Ancient Bristlecone Forest

Off-road Route

California, USA

Road Trip high up into the White Mountains where ancient Great Basin Bristlecone Pine populate the Patriarch and Methuselah Grove.


Ancient Trees, Mountains

70 mi / 113 km

Not Required

Mammoth (MMH)

Paved, Dirt (Grade B)

Spring, Fall

Visit the Magical Realm of the Bristlecone Pine

It's like a journey into another realm as you traverse into this inhospitable yet magical environment that the oldest living trees on Earth call home.

Even before you hit the White Mountains its a stunning view with shadows from the clouds creating a palette of browns against the beaming blue sky. It's all uphill from here, first through the low-lying hills, then winding higher along the ridge-line.

As you reach the 9,000 foot mark, stop by the Sierra View Overlook for a 220 degree panoramic view of the snow capped Sierra's to the west. At this point the high-elevation pines, limber and Bristlecone begin.

Look for needles growing on long, narrow, sometimes twisty, bottlebrush-like branchlets - these are the mighty Bristlecone pines. The oldest survive on the most barren, coldest, windswept sites imaginable. A tree that truly favors the most uncomfortable of conditions.

It was here in 1964 when scientist Donald R. Currey discovered 'Prometheus', estimating its age to be around 4,900 years old, making it the oldest known living organism at the time. However, unaware of the tree's slow growth rate, Currey made the controversial decision to cut it down for further study.

This unfortunate event sparked a conservation movement and highlighted the importance of preserving the ancient Bristlecone pine forests. Although Prometheus was lost, its legacy continues among the many Bristlecones still living here.

The turn off to Schulman Grove is coming up next. Here you can stop by the visitor center and enjoy the interpretive trails around these friendly giants. The 4,854 year old Bristlecone named 'Methuselah' is also very close by. Its location however remains a secret and is unmarked to prevent vandalism. It is considered to be the world's oldest known and confirmed living non-clonal organism.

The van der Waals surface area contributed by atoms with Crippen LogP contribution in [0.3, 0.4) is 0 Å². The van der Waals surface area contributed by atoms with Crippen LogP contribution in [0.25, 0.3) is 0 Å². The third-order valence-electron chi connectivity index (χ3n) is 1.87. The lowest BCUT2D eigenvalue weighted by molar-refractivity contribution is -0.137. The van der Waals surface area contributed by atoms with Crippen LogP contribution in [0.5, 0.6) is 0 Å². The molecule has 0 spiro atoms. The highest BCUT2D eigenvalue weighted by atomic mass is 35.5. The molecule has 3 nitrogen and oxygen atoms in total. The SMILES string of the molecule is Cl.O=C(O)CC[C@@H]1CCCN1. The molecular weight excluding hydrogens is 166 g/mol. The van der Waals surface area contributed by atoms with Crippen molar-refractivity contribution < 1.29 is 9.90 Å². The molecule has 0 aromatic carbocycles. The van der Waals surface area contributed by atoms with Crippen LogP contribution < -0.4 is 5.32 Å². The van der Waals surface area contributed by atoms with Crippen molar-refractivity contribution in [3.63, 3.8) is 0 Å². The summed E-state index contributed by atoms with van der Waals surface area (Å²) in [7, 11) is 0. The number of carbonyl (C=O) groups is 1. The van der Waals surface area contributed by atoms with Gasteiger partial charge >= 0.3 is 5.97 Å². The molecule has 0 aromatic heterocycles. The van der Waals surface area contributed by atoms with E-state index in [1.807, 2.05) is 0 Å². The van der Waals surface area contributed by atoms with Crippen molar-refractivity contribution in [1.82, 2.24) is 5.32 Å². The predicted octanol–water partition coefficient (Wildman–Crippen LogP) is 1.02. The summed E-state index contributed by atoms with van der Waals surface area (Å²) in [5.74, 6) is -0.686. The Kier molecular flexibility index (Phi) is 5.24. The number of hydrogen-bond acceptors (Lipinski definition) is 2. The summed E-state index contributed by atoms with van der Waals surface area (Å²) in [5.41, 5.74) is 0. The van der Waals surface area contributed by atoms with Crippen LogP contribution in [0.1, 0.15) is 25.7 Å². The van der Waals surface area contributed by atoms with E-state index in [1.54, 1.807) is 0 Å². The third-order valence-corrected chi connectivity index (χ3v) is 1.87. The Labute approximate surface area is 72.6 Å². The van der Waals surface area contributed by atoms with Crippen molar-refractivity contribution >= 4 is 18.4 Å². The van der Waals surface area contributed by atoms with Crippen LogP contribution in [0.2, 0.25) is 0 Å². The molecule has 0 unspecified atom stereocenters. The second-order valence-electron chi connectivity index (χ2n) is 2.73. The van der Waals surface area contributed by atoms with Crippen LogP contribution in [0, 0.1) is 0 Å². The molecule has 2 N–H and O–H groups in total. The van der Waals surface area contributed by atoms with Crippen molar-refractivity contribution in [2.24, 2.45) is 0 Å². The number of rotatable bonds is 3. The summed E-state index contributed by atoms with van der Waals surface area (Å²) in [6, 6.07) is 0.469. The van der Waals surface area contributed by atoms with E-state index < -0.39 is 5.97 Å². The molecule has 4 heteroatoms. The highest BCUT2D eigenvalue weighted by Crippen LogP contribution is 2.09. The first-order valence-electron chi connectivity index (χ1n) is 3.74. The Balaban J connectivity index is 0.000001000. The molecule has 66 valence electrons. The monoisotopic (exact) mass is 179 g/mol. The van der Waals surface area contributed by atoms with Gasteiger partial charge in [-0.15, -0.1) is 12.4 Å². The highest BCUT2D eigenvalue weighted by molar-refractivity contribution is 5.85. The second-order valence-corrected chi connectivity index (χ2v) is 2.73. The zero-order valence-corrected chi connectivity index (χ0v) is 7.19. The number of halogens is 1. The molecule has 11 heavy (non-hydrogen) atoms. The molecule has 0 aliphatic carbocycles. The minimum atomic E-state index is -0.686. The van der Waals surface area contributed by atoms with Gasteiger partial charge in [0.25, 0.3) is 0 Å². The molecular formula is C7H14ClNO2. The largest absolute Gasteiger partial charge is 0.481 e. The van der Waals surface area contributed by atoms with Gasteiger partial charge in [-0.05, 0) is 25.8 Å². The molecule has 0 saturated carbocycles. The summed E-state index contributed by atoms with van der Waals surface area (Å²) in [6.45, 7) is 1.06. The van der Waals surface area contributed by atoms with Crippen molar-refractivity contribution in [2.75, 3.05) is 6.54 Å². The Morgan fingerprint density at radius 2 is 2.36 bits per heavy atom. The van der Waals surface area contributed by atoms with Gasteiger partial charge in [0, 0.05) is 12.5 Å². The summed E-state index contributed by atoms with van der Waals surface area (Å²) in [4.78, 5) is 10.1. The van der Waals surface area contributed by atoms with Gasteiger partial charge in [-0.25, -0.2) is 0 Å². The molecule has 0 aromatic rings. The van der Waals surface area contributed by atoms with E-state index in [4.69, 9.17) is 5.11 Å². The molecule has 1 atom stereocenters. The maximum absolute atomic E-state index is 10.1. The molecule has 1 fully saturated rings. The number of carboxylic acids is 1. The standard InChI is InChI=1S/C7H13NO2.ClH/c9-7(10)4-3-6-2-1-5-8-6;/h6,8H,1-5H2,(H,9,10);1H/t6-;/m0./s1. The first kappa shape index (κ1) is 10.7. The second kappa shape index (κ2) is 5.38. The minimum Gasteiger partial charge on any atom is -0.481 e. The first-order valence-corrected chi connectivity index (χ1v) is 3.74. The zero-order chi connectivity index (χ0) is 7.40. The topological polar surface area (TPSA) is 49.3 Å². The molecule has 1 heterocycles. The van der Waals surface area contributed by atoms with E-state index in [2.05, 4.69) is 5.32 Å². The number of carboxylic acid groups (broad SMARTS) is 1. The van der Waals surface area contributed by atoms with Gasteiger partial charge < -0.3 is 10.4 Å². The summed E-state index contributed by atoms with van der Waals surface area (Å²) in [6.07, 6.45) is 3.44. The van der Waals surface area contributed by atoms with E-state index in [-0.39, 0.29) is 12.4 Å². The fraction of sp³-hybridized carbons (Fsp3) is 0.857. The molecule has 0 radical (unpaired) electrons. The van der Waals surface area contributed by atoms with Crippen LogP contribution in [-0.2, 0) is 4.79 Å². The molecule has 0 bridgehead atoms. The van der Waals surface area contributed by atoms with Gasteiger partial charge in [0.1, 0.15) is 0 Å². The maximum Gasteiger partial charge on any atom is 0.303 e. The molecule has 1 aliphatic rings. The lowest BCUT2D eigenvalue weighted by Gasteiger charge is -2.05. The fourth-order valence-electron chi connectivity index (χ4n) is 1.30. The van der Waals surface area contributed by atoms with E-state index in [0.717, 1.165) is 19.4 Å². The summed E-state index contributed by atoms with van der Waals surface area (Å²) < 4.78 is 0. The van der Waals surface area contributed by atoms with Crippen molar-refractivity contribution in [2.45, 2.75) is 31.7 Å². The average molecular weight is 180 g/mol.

After this point the road turns to dirt (Grade A) for the next 13 miles to Patriarch Grove. It's mostly level but it can be rough at times. A 4WD is good to have but the Forest Service advises only against light passenger vehicles past Schulman.

You'll be right within the Bristlecones now, up close and personal. However as you climb higher again, the baron expanse takes over. That is until you arrive into the Patriarch Grove where you can walk down an incredibly scenic slope, up among these ancient wonders. It's here that you'll also find the largest of all Bristlecone pine, known as the 'Patriarch Tree'.

Driving back you'll be rewarded with stunning views of the mountain ranges and if you timed it right, enjoy the often spectacular sunsets that sweep west across the legendary Sierra's.

Stay in Big Pine's numerous motels - there's cottages here too. Alternatively head up Glacier Lodge Rd to stay in the cabins at 'Glacier Lodge'. If you prefer staying in a larger town but a little further from the routes start point, head to Bishop with its endless options.

For camping, check out the two campgrounds directly on the route - Cedar Flat and Grandview. There's also a bunch of great campgrounds West of Big Pine at the start of Big Pine Creek Trailhead.

No permits are required, however the Forest Service has some restrictions in place. Got a tip for this route? Send us yours! The road is paved all the way to Schulman Grove. It's well graded dirt (Grade A) after that, to which the Forest Service advises only against light vehicles using the road. View current alerts and warnings from the Forest Service.



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